Twenty-five years or so ago, ordering a beer in a Prague cafe, my bad German attracted the attention of the only other English speaker in town, an American, and we got talking. I wasn’t intending a trip to Poland, that slab of plain so unfortunately flung between Germany and Russia, because I had no visa, the London Embassy needing more time and money than I had found convenient. But, following the American’s directions to an upstairs office nearby, ten dollars bought me the entry documentation and I was off on the sleeper to Warsaw and on to Krakow.
Two days later, an old train rattled over the lines left unbombed to Auschwitz. There was no sense of ghoulish tourism then, barely a tourist in those rickety carriages, so I was relieved to fall in with a couple of Dutch guys with whom I shared beers and jokes, imagining the Olympic Games staged like an early round of Miss World in traditional national dress (they didn’t fancy their chances in the 100 meters – the clogs you see). We reached the small rural railway station in laddish good spirits and a handful of us disembarked, the air still, the clouds pushing down a little, the station quiet. There was a guide and we listened respectfully to her introduction as we walked towards the gates, wondering whether they were Soviet impostors or if they had somehow survived all, all… that. The path’s gravel crunched under our sandals reminding us that we had some dominion over this awful space, but, as we entered the nearest building, words wouldn’t form in our mouths and and we could hear only our guide’s soft voice as we read the multilingual labels on the display cases of false teeth, walking canes, children’s shoes. Soon she joined our silence and nothing was said – nothing could be said.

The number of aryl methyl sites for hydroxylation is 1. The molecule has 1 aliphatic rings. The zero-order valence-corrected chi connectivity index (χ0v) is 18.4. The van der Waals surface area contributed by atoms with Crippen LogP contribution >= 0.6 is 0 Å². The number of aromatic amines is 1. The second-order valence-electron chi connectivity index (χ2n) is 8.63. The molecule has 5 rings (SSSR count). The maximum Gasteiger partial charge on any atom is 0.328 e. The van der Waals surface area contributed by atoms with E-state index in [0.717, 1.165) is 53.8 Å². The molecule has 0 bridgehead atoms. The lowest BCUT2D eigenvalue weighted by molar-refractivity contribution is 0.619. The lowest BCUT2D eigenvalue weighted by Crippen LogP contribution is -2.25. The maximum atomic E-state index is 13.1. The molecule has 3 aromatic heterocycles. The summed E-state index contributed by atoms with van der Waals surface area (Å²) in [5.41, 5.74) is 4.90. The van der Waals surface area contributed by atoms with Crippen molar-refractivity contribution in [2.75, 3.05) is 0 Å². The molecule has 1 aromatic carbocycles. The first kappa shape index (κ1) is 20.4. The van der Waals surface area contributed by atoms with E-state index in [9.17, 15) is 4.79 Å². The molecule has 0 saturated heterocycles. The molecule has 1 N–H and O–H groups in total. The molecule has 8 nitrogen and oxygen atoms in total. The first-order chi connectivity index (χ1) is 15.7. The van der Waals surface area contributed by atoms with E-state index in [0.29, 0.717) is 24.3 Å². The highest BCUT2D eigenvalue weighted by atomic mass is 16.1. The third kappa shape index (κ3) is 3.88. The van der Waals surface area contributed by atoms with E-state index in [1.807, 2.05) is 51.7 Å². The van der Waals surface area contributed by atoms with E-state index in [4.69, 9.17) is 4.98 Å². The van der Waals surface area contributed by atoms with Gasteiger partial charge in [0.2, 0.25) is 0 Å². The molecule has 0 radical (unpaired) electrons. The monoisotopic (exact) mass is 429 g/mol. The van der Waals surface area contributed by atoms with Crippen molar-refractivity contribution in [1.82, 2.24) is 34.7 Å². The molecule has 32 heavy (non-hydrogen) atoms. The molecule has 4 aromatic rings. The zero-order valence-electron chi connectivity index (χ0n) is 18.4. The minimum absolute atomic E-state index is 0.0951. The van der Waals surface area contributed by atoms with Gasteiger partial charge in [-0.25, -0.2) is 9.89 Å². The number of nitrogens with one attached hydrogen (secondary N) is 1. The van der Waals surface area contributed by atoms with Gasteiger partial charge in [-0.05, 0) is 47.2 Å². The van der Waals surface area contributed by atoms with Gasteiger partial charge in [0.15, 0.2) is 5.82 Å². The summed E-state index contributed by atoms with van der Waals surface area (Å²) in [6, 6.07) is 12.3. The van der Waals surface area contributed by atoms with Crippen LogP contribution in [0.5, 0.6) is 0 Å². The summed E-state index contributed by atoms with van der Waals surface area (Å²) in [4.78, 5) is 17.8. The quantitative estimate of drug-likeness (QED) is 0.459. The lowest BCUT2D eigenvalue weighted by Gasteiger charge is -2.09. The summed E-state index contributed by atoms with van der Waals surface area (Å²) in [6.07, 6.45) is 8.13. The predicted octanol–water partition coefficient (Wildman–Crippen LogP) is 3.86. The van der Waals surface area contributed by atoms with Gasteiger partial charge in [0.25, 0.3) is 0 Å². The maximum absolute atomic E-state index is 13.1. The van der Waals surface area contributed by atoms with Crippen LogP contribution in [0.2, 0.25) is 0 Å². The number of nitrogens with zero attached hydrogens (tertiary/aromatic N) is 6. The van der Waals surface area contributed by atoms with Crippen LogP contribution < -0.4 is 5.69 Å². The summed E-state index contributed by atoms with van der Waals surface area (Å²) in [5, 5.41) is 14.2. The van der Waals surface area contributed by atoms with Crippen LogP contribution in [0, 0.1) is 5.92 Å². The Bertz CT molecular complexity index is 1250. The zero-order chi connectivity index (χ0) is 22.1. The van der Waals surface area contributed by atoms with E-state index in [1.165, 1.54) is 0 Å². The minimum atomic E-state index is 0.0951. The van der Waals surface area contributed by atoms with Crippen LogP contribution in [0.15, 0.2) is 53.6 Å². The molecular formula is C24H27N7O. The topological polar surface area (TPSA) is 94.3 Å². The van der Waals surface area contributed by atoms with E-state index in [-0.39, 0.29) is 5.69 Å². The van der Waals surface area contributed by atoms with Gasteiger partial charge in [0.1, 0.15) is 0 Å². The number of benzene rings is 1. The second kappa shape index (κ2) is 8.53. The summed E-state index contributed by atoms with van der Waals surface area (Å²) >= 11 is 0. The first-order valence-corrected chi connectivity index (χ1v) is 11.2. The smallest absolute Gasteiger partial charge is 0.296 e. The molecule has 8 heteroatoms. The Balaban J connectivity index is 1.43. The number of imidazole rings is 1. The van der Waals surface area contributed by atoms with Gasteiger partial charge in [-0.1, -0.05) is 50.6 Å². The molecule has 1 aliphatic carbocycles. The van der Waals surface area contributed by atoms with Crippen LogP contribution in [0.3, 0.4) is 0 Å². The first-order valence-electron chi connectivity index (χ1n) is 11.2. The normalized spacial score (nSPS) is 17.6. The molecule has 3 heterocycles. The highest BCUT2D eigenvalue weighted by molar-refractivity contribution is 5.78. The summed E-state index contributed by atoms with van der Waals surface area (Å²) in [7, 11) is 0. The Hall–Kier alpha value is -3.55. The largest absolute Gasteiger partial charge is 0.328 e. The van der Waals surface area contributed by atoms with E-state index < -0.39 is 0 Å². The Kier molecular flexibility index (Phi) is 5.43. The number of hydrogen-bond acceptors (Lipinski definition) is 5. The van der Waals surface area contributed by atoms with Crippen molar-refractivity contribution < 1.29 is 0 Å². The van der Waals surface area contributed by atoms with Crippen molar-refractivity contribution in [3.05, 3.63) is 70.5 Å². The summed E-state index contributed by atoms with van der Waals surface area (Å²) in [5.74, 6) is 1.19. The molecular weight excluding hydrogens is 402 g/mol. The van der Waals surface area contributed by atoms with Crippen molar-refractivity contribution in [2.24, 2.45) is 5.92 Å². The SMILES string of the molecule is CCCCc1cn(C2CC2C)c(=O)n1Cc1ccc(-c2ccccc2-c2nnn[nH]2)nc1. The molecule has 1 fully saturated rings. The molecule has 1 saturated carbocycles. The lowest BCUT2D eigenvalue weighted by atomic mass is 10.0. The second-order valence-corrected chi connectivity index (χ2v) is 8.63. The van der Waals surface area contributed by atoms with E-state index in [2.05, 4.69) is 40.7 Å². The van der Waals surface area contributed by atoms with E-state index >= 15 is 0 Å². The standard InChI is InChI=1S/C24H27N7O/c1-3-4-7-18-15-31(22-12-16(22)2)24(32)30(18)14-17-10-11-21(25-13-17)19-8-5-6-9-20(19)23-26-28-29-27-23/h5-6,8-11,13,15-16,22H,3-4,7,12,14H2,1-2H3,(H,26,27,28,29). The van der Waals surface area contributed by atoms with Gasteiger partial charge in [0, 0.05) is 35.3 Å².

We bore witness to the blocks in which men, women and children were invited to shower in rooms with floors that had no gullies, no drains, no water – but we had long since been overpowered by the scale of the camps, the banality of its evil, the collapse of the comfortingly abstract into something terribly tangible. We sat on the steps of, what, some building or other and still said nothing. Or rather, still could say nothing. Words, language, thoughts even had run out – insufficient to do the job they had done for 25 years or so. One of us eventually broke the stillness and we walked, heads bowed a little, back to the railway station to catch the return train. That evening, we played pool, sank a few very cheap beers and tried to chat up the local girls, but our hearts weren’t in it. We made our farewells and the Dutch lads headed towards Berlin, while I made for Budapest.